Sindrome metabolico

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Themed Review: Lifestyle Treatment of the Metabolic Syndrome
Peter M. Janiszewski; Travis J. Saunders; Robert Ross
Posted: 04/14/2008; Am J Lifestyle Med. 2008;2(2):99-108. © 2008  Sage Publications, Inc.

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Abstract and Introduction
Abstract
The metabolic syndrome is a clustering of metabolic risk factors including abdominal obesity,dysfunctional glucose metabolism, dyslipidemia, and elevated blood pressure. Approximately 1 in 4 Americans currently has the metabolic syndrome and are thus at an elevated risk of cardiovascular disease, type 2 diabetes, and mortality. Leading health authorities recommend lifestyle modification consisting of exercise and caloric restriction for treatment and prevention of the metabolic syndrome. Thepurpose of this report is to review the evidence that considers lifestyle modification as a treatment strategy for the metabolic syndrome. The influence of lifestyle modification on abdominal obesity, dysfunctional glucose metabolism, dyslipidemia, and elevated blood pressure is considered. Findings suggest that interventions consisting of exercise and/or caloric restriction are associated withimprovement in all components of the metabolic syndrome, although the magnitude of this effect varies according to the specific component studied and additional factors such as baseline values. The evidence presented supports the promotion of lifestyle modification as an efficacious strategy for the treatment of the metabolic syndrome.
Introduction
The notion of a common clustering of metabolic riskfactors, now clinically recognized as the metabolic syndrome, was described as early as 1923.[1] However, it was not until Reaven's 1988 Banting lecture[2] that the constellation of insulin resistance, dyslipidemia, and hypertension was first recognized as a unique clinical entity. The seminal observations of Vague[3] and others[4,5] regarding central body fat distribution and disease risk led tothe subsequent inclusion of abdominal obesity as an additional component of the syndrome.[6] Although the pathogenesis of the metabolic syndrome remains elusive, both insulin resistance[2] and abdominal, specifically visceral, adiposity[7] have been proposed as causative factors in the development of the condition.
Various organizations, including the World Health Organization (WHO),[8] theNational Cholesterol Education Program,[9] the International Diabetes Federation,[10] and others,[11-13] have developed unique definitions of the metabolic syndrome. Although the criteria and precise threshold values identifying the metabolic syndrome vary between organizations, they agree on 4 fundamental components: abdominal obesity, dysfunctional glucose metabolism, dyslipidemia, and elevatedblood pressure.[8-13]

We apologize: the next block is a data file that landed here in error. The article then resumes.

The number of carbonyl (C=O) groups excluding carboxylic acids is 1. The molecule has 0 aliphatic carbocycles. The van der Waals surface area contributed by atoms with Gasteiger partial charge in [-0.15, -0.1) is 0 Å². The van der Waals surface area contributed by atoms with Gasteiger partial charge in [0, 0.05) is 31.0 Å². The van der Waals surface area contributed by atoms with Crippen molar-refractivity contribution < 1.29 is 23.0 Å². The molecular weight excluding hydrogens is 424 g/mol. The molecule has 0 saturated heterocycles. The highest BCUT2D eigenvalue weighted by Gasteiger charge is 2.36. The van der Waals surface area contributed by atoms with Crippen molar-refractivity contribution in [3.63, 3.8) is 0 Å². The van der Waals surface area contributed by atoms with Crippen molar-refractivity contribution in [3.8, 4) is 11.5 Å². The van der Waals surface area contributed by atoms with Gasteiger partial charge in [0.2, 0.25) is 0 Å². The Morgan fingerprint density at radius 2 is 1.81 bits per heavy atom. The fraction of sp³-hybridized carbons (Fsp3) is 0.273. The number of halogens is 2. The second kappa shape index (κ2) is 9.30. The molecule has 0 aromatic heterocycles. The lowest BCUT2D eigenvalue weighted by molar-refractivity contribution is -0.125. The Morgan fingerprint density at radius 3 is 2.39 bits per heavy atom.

Although the prevalence of the metabolic syndrome is largely definition dependent,[14] according to National Cholesterol Education Program criteria, the metabolic syndrome is estimated to affect approximately a quarter of the US population and is particularly prevalent among older adults.[15] Given that the metabolic syndrome is strongly associated with risk of cardiovasculardisease,[16] type 2 diabetes,[17] and mortality,[18] strategies for the prevention and treatment of the condition are needed. Leading health organizations[9,10,13,19] recommend lifestyle modification as the primary treatment strategy for the metabolic syndrome. Specifically, these guidelines target the reduction of total and abdominal obesity levels through increased physical activity and caloricrestriction.[10,13] The purpose of the present review is to elucidate the effects of physical activity and caloric restriction on the major components of the metabolic syndrome: abdominal obesity, dysfunctional glucose metabolism, dyslipidemia, and elevated blood pressure. Alterations in dietary composition, which have also been suggested in the management of the metabolic syndrome,[9,10,13] have...
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